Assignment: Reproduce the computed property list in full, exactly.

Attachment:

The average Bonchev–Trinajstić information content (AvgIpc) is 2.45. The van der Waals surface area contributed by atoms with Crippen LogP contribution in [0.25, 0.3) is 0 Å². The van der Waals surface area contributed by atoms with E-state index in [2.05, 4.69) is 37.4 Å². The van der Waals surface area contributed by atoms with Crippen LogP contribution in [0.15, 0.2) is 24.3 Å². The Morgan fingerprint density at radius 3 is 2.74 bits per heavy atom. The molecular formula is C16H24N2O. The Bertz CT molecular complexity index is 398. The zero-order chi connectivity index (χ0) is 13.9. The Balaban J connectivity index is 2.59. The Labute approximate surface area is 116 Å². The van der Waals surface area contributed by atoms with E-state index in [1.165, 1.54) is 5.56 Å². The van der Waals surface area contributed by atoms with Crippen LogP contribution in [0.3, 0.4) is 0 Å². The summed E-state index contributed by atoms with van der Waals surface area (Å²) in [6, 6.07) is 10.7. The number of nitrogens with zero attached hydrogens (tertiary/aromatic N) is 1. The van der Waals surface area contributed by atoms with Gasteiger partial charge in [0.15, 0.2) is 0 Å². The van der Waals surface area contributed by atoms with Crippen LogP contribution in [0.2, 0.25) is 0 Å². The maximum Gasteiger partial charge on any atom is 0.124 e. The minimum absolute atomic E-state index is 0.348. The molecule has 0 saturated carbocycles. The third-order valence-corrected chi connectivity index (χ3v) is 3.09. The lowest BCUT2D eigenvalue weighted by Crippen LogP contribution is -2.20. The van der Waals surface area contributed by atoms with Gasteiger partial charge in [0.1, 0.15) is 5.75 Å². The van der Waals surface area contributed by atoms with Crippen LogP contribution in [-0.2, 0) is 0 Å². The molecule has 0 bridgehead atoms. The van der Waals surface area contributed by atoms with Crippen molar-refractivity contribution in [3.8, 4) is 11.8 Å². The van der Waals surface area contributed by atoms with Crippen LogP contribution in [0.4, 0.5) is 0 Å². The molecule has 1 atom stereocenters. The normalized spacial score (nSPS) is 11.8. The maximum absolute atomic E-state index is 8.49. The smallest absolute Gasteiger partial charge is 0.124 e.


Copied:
The average Bonchev–Trinajstić information content (AvgIpc) is 2.45. The van der Waals surface area contributed by atoms with Crippen LogP contribution in [0.25, 0.3) is 0 Å². The van der Waals surface area contributed by atoms with E-state index in [2.05, 4.69) is 37.4 Å². The van der Waals surface area contributed by atoms with Crippen LogP contribution in [0.15, 0.2) is 24.3 Å². The Morgan fingerprint density at radius 3 is 2.74 bits per heavy atom. The molecular formula is C16H24N2O. The Bertz CT molecular complexity index is 398. The zero-order chi connectivity index (χ0) is 13.9. The Balaban J connectivity index is 2.59. The Labute approximate surface area is 116 Å². The van der Waals surface area contributed by atoms with E-state index in [1.165, 1.54) is 5.56 Å². The van der Waals surface area contributed by atoms with Crippen LogP contribution in [0.3, 0.4) is 0 Å². The summed E-state index contributed by atoms with van der Waals surface area (Å²) in [6, 6.07) is 10.7. The number of nitrogens with zero attached hydrogens (tertiary/aromatic N) is 1. The van der Waals surface area contributed by atoms with Gasteiger partial charge in [0.15, 0.2) is 0 Å². The van der Waals surface area contributed by atoms with Crippen LogP contribution in [0.2, 0.25) is 0 Å². The maximum Gasteiger partial charge on any atom is 0.124 e. The minimum absolute atomic E-state index is 0.348. The molecule has 0 saturated carbocycles. The third-order valence-corrected chi connectivity index (χ3v) is 3.09. The lowest BCUT2D eigenvalue weighted by Crippen LogP contribution is -2.20. The van der Waals surface area contributed by atoms with Gasteiger partial charge in [0.1, 0.15) is 5.75 Å². The van der Waals surface area contributed by atoms with Crippen LogP contribution in [-0.2, 0) is 0 Å². The molecule has 0 bridgehead atoms. The van der Waals surface area contributed by atoms with Crippen molar-refractivity contribution in [3.8, 4) is 11.8 Å². The van der Waals surface area contributed by atoms with Crippen LogP contribution in [0.4, 0.5) is 0 Å². The molecule has 1 atom stereocenters. The normalized spacial score (nSPS) is 11.8. The maximum absolute atomic E-state index is 8.49. The smallest absolute Gasteiger partial charge is 0.124 e.